`Jones, Take Six Months Off'
More and more employees are given option to take an extended leave - with pay
`MINE was the most productive sabbatical anyone ever had,'' boasts Sally Katzen, a partner at Washington's ninth-largest law firm, Wilmer, Cutler & Pickering. During her leave, she gave birth to her first child, a son. She intends to do all the things stay-at-home mothers do for her next sabbatical next June - ``Clean closets, plan menus, sit in car pool lines, pack lunches, and travel. I'll be a full-time mother and wife.''
Corporate America is more readily accepting the idea of sabbaticals - once only the prerogative of college professors. Now these periods away from work are corporate policy at International Business Machines, Time Warner Inc., the Intel Corporation, and Apple Computer.
``We feel it's important for people to get refreshed,'' says Robert S. McCormick, executive director of Wilmer, Cutler & Pickering, the first of Washington's major law firms to adopt a sabbatical policy 19 years ago. Some partners have already taken a second sabbatical.
``Our lawyers relax, rejuvenate themselves, and pursue other interests. The firm welcomes them back - everyone's come back. Then they attack their work with new fervor,'' McCormick says.
Each of the firm's 75 partners may take a fully paid, six-month sabbatical after every six years of work. Support staff is eligible for a fully paid, three-month ``extended vacation'' after 10 years with the firm and then after every seventh year.
In 1984, partner Dan Mayers spent five weeks alone in his three-bedroom house off a dirt road in the village of Barnard, Vt., writing 130 pages of reminiscences about his parents and his childhood for his adult children who never knew their paternal grandparents.
Partner Michael Helfer was the only man in a basic auto mechanics class. ``I knew how to change a tire before class. I learned the basic car parts so I'd know what mechanics are talking about,'' he says.
Partner Michael R. Klein took his first sabbatical in Asia, backpacking through 11 countries with his architect wife. ``We each took one respectable piece of clothing,'' he says. In the Philippines they used boxes of stick matches to barter with loincloth-clad, head-hunting mountain tribes. They sent home 27 boxes of shoes, clothes, trinkets, dishes from Hong Kong, and wooden ducks and cigar boxes from Bali.
``There's more to our stay on Earth than making money. A sabbatical contributes to the joy of it all,'' Mr. Klein says.
Both the firm and the individuals reap benefits from their leaves. ``I was experiencing burnout after 10 years here,'' says legal secretary Rosita Stewart, who laid tile, installed woodwork in her basement, and redid the kitchen and upstairs bathroom, saving her and her husband about $7,000. ``When I returned I felt like taking on new challenges.''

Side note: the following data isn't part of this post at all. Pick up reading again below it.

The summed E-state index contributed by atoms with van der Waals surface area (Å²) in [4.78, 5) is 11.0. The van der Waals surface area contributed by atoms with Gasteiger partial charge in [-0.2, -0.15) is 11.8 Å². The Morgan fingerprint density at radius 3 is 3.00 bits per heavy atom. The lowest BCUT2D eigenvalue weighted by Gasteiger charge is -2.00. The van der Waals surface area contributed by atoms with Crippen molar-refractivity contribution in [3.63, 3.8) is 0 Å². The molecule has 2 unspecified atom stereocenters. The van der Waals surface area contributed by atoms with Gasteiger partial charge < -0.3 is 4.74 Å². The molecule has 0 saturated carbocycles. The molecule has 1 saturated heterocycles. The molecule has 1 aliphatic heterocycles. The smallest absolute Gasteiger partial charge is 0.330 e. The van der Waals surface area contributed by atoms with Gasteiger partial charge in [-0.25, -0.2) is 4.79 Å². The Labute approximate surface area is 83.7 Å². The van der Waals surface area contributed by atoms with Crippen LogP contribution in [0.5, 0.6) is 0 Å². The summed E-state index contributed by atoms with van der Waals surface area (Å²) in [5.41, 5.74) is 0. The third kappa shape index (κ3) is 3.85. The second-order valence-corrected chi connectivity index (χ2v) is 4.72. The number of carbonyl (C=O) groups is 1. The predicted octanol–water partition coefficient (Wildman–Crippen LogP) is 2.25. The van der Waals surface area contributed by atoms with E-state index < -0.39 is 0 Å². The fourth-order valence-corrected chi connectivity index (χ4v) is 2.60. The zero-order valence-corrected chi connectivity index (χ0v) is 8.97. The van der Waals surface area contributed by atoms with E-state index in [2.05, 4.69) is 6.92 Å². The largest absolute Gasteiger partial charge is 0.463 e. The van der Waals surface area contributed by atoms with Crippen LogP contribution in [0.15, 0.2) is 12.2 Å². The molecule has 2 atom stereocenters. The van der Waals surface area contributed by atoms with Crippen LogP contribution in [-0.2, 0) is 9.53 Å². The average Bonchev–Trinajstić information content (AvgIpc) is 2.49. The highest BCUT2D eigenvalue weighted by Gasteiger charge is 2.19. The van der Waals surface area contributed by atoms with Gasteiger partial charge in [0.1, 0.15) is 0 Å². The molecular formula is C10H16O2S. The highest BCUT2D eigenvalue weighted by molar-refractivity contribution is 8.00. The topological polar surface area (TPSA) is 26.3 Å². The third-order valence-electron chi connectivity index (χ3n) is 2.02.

Edna Blackney, a legal secretary with the organization for 40 years, says the firm receives loyalty because a leave is ``an incentive for longevity.'' During her extended vacation, she took an educational and cultural cruise from Vancouver to Alaska.
THE sabbatical program doesn't always function smoothly or equitably because some partners with continuing client responsibilities can't extricate themselves from their work. And all may receive calls from a partner and a client before the end of the sabbatical asking them please to continue with a case.
That happened to partner Max O. Truitt. Returning two months early ``was awful,'' he recalls. ``I went from a condition of goofing off to working 600 hours in seven weeks, a real shock. One survives, but without a transition period it was difficult.''
Sabbaticals, says Mr. Mayers, ``cost the firm inefficiency two months before the leave because a partner feels he can't take on major assignments,'' and some time after the leave, too, when he's readjusting.
Some nonprofit groups are introducing the sabbatical concept to their employees. Two years ago, The Center for Community Change began offering its 33 workers with seven continuous years of employment a fully paid four-month sabbatical.
``If someone chooses a project related to the center and his job here, we'll kick in $2,000 for his travel,'' says Pablo Eisenberg, president. ``The sabbatical program is our incentive to our employees to stay in the nonprofit world. It doesn't cost the firm much money. We just do without the person for four months.''
Mr. Eisenberg spent his sabbatical looking at the growing nonprofit sectors in the Netherlands, France, and England with a focus on minority and low-income groups.
``I learned more than I had in the previous 10 years. I learned the social safety nets are better in Europe. We have to learn how to become a humane society with a caring government. And they can learn from us how to build strong, feisty nonprofit sectors and to build private-public sector partnerships.''